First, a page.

Rabbi Stuart Verstandig, President of the Young Israel of Kew Gardens Hills, greeted community members at the shul on Wednesday evening, November 30, to discuss safety concerns and to learn about ways to help make the neighborhood safer. Rabbi Verstandig shared that Rabbi Yoel Schonfeld, the shul’s Rabbi Emeritus, established a strong relationship with the members of NYPD’s 107 Precinct.

Officer Matthew Zakian spoke about crimes and ongoing concerns in our neighborhood. He shared that the recent homicide on Main Street and 77th Avenue is under investigation, with police following individuals of interest. They believe it was a gang-related incident that originated in another precinct. If anyone living in that vicinity has video surveillance of that area from the time of the incident, he or she should contact the 107 Precinct.

He commented that everyone should have video surveillance, as it is a huge deterrent for crime. A police van is stationed in that vicinity since that homicide occurred.

He noted that the biggest issue in our neighborhood currently is car break-ins. Do not leave your car unlocked and do not leave any valuables in the car. Also, do not leave your car’s engine running while you run to do a quick errand. In addition, he cautioned, “Do not leave your spare keys in your car.” He shared that a drug addict who was chronically breaking into cars was just arrested yesterday.

He said you should have packages delivered when you are home or have a neighbor bring them inside. This will avoid package theft.

Someone asked about the recent scourge of robberies of catalytic convertors. Officer Zakian acknowledged that it is an ongoing issue. There is a crew who jack up the car in the middle of the night and saw off the convertor. The only way they can be apprehended is if they are caught at the time that they are doing it, so he encourages anyone who notices someone working on a car in the middle of the night to contact the police. The police are working on having serial numbers branded onto catalytic convertors so they would be able to trace them and track them. They will post on social media when they plan to have an event where they will have local gas stations brand on those serial numbers.

He pointed out that most crime in our neighborhood is involving property and not physical violence. He also cautioned that if you are involved in a car accident, the safest thing to do is to pull over and move to the nearest exit.

If you see someone acting suspiciously, you should call the police. He advised to call 911 if there is an emergency, rather than calling the precinct.

Someone asked about the drag racing on Main Street, and the officer shared that legally they cannot chase these offenders, but once they pull over, then they can stop them.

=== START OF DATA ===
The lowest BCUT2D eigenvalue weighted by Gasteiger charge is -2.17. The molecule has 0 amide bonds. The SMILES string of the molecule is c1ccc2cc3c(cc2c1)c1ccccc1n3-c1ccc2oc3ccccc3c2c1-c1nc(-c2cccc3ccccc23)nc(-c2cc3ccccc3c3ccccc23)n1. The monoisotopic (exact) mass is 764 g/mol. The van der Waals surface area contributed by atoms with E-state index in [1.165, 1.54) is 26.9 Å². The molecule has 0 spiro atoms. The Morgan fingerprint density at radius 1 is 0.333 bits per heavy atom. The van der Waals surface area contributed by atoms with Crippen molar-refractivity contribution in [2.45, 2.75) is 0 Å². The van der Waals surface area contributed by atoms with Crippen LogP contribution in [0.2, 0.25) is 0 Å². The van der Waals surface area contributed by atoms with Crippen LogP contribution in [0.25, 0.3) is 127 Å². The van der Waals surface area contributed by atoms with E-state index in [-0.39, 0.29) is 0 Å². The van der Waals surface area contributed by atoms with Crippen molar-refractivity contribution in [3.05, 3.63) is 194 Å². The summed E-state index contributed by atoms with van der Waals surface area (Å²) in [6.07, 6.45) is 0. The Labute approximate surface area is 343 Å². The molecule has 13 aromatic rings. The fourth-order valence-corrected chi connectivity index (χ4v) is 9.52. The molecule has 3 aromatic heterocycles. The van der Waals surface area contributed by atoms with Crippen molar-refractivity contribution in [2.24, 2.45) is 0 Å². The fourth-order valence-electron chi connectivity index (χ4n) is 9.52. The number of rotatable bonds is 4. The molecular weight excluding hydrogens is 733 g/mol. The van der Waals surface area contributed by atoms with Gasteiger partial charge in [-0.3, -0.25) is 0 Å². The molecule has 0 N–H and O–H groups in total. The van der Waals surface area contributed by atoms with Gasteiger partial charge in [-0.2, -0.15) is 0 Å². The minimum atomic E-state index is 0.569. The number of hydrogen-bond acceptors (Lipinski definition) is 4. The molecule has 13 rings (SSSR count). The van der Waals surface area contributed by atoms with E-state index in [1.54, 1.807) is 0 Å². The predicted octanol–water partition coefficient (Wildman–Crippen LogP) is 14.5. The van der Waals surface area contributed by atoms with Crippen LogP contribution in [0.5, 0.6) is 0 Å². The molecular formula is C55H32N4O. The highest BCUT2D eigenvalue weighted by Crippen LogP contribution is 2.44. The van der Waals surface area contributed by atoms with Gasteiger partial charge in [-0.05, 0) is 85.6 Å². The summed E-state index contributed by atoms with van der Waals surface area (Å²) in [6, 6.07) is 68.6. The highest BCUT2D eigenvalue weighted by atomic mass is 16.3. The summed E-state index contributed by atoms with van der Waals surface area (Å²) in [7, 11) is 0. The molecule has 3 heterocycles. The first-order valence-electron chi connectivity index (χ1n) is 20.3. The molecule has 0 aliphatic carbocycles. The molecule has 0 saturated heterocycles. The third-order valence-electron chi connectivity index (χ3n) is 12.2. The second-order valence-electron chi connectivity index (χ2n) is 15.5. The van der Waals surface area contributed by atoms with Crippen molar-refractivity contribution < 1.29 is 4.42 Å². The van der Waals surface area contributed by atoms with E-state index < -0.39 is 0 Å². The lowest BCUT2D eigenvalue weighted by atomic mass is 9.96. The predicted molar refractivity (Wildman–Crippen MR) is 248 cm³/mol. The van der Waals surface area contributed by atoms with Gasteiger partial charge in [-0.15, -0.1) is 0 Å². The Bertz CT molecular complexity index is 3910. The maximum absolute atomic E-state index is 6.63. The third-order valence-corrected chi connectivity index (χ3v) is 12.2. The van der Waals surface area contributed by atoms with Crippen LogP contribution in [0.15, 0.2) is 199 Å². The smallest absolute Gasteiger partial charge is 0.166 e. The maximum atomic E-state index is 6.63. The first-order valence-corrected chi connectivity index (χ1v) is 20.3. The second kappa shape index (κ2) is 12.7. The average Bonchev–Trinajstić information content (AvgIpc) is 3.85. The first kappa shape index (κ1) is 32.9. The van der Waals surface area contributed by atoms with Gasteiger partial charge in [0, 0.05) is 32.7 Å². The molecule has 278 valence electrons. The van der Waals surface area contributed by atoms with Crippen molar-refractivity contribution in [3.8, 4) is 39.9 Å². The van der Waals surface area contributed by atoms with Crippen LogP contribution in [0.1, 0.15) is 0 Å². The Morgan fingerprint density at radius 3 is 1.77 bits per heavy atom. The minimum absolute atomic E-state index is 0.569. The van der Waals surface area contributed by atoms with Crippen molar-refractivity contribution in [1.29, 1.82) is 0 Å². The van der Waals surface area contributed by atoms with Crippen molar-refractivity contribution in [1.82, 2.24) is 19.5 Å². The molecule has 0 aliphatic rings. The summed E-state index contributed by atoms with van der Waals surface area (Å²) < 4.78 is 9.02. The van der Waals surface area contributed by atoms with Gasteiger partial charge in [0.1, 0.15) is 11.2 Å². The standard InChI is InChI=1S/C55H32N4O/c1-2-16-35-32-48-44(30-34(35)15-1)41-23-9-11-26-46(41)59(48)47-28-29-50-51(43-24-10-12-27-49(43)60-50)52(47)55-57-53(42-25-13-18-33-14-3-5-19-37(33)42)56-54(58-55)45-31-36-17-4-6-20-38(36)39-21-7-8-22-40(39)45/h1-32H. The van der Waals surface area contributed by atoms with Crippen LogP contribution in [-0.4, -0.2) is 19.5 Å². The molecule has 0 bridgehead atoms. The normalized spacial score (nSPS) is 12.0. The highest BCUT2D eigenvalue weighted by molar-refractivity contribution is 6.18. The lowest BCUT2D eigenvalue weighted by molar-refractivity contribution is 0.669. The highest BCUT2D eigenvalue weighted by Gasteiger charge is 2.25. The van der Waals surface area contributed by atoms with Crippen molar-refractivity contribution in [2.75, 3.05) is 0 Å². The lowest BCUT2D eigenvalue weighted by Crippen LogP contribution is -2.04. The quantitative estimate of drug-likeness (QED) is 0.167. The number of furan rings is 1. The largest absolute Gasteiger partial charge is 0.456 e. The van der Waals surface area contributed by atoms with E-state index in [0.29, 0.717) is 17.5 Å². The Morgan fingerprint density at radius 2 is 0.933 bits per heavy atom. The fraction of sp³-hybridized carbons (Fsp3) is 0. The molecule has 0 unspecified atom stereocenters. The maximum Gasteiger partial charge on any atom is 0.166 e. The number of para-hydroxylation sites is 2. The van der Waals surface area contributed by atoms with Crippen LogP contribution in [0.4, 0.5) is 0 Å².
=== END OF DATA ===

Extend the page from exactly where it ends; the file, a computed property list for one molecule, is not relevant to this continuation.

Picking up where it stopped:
He then shared that you should only mail letters with checks at the post office to avoid someone taking a check and removing the ink and rewriting it. If you have to mail it, use a jell pen as those cannot be washed off.

He also stressed that the IRS will not call you for money; they will send a registered letter. Be aware that there are phone scams going on and the government won’t request payment in gift cards. People call and claim your relative is in jail and you have to send money. These are scams. Scammers will ask you for gift cards in order to pay an IRS debt, to keep your Social Security benefits, to keep your utilities on, to pay for tech support, to pay for a family member in trouble, to pay a member of the military needing money, to pay bail or ransom, to avoid arrest or deportation. They will say its urgent and don’t tell anyone. They will tell you which gift card to buy and to provide the gift card number and pin. Safety tips include the following: Gift cards are for gifts, not payment. Stick to stores you know and trust; avoid buying from online auction sites. Check the card before you buy it: make sure the PIN on the back isn’t showing. Keep your receipt, as this will help you file a report if you lose the gift card.

Next, Shmira officer Avraham Pinkhasov, Coordinator for Shmira, spoke briefly about the role of Shmira in our neighborhood. ”We are there to assist the police and be eyes and ears for them.” Shmira has steady patrols in our neighborhood. The organization originated seven years ago. Their hotline is 718-329-4444.

Next, Officer Zakian suggested that you get in touch with Mr. Meshulam Lisker, who is the community partner if you have questions or concerns.

Sorolle Ides of the Community Alliance, shared, “We all need to partner with the police.” She urged everyone to purchase surveillance cameras, lock your car door, and don’t leave any valuables or packages in the car. We can do things to protect ourselves. Leave outside lights on and leave inside lights on if you go away.

Officer Zakian concluded, “Help yourself by not being a victim. Be aware of your surroundings.”

The community appreciates the dedicated work and help of the 107 Precinct. Hashem should continue to protect our community!

 By Susie Garber